3.5. Custom Setup

3.5. Custom Setup

Custom setup provides two special configuration options that allow you to add information to the Directory Server databases during the setup period. One imports an LDIF file, which is useful if you have existing information. The other imports sample data that is included with Directory Server; this is useful for testing features of Directory Server and for evaluation.


Run the setup-ds-admin.pl script as root.

The custom setup has the following steps:


If Directory Server is already installed on your machine, it is extremely important that you perform a migration, not a fresh installation. Migration is described in Chapter 8, Migrating from Previous Versions.

  1. After the Directory Server packages are installed as described in Section 3.2, “Installing the Directory Server Packages”, then launch the setup-ds-admin.pl script.

    # /usr/sbin/setup-ds-admin.pl
  2. Select y to accept the Red Hat licensing terms.

  3. The dsktune utility runs. Select y to continue with the setup.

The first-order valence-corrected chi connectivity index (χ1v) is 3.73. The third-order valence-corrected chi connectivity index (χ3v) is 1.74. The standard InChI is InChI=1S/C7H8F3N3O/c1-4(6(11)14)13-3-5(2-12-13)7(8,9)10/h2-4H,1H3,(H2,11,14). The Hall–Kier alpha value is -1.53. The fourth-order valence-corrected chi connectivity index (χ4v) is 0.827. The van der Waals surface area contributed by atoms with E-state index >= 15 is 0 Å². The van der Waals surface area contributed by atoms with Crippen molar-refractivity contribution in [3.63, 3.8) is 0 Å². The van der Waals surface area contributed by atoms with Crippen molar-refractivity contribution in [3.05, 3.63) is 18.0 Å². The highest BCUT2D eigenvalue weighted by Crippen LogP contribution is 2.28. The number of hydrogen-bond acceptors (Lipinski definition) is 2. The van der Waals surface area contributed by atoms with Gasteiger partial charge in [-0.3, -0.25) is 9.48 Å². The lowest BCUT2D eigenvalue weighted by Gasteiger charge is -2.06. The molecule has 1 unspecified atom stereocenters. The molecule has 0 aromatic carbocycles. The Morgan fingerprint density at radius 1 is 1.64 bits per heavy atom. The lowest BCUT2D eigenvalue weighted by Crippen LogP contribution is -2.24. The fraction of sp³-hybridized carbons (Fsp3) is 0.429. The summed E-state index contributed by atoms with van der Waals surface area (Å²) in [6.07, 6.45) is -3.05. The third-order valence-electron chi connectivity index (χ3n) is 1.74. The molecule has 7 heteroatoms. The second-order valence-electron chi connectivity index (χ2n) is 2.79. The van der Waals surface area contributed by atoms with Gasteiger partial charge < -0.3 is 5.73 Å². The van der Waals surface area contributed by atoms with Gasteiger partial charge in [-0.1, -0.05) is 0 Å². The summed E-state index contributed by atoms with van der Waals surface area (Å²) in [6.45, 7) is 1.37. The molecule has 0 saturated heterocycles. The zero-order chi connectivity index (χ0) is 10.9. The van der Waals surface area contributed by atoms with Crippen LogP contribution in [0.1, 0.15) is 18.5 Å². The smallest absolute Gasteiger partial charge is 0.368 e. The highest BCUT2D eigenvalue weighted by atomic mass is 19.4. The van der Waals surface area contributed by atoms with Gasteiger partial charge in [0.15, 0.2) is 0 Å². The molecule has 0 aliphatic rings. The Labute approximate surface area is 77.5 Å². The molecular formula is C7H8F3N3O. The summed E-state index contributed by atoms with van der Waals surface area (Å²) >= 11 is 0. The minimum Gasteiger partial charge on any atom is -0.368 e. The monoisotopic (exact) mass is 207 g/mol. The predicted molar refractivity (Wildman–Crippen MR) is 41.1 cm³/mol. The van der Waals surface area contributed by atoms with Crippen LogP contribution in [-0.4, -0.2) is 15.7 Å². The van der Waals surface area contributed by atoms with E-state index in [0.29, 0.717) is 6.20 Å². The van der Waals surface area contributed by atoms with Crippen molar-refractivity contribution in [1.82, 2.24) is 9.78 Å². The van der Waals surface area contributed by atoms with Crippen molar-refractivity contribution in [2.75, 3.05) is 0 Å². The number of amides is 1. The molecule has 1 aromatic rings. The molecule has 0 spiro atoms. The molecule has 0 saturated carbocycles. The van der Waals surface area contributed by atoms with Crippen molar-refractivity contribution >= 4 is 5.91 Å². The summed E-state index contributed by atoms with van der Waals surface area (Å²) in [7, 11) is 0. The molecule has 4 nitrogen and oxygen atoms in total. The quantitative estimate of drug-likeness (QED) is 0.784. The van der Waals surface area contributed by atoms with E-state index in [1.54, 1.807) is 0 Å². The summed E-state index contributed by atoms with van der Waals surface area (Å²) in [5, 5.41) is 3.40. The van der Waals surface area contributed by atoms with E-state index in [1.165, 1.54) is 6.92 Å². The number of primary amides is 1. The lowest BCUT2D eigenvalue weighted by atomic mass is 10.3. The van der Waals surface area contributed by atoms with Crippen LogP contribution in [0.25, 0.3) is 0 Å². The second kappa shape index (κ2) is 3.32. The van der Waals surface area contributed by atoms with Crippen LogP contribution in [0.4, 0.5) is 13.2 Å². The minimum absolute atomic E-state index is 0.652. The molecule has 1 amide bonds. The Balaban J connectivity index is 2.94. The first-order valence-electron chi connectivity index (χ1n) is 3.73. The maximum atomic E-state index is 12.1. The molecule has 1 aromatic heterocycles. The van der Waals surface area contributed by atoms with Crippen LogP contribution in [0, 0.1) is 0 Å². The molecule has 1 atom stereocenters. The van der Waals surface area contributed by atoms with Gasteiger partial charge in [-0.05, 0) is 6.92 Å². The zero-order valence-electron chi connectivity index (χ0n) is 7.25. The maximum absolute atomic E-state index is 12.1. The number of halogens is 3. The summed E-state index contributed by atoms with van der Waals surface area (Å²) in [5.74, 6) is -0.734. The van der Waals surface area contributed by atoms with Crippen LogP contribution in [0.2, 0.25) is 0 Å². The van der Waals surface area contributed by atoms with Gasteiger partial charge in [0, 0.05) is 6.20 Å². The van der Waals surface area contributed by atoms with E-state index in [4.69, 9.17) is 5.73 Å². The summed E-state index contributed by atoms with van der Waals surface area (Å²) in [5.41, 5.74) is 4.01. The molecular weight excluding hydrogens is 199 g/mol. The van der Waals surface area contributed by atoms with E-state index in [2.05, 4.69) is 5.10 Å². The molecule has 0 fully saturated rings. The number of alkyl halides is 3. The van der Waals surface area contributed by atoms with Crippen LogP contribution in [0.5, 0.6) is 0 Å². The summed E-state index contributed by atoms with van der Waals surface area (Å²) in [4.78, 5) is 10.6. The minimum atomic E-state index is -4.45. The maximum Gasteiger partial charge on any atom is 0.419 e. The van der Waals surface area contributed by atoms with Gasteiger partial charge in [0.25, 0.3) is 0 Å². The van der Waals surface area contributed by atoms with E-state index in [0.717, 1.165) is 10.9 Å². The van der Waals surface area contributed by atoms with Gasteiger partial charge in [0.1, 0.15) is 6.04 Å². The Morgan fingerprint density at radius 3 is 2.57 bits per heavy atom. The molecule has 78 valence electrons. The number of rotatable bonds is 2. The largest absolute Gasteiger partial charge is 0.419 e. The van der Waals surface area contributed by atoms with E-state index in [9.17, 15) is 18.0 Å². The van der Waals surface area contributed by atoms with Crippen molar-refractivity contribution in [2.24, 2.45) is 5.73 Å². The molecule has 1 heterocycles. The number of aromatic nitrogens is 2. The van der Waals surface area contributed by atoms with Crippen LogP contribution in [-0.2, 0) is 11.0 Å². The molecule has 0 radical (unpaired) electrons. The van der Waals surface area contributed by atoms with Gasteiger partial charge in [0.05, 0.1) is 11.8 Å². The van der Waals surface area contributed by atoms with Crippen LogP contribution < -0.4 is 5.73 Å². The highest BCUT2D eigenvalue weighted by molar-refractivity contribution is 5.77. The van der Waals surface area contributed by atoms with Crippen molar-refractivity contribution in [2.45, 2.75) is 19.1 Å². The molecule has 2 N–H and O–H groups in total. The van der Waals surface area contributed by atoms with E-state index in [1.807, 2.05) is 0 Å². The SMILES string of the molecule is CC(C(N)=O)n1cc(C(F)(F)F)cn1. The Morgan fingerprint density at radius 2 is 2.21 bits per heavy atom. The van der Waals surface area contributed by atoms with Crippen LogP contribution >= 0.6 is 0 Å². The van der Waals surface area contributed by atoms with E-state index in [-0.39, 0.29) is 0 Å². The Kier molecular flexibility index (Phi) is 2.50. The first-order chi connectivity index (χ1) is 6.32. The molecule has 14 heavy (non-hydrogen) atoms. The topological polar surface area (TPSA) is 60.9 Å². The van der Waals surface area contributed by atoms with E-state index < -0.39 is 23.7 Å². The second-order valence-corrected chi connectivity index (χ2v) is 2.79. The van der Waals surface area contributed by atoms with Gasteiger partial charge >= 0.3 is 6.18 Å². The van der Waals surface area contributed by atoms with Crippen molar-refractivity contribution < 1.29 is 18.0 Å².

dsktune checks the available disk space, processor type, physical memory, and other system data and settings such as TCP/IP ports and file descriptor settings. If your system does not meet these basic Red Hat Directory Server requirements, dsktune returns a warning. dsktune warnings do not block the setup process; simply entree y to go to the next step.

  4. Next, choose the setup type. Accept the default, option 3, to perform a custom setup.

  5. Set the computer name of the machine on which the Directory Server is being configured. This defaults to the fully-qualified domain name (FQDN) for the host. For example:

    Computer name [ldap.example.com]:


    The setup program gets the host information from the /etc/resolv.conf file. If there are aliases in the /etc/hosts file, such as ldap.example.com, that do not match the /etc/resolv.conf settings, you cannot use the default hostname option.

    The hostname is very important. It is used generate the Directory Server instance name, the admin domain, and the base suffix, among others. If you are using SSL/TLS or Kerberos, the computer name must be the exact name that clients use to connect to the system. If you will use DNS, make sure the name resolves to a valid IP address and that IP address resolves back to this name.

  6. Set the user and group as which the Directory Server process will run. The default is nobody:nobody. For example:

    System User [nobody]:
    System Group [nobody]: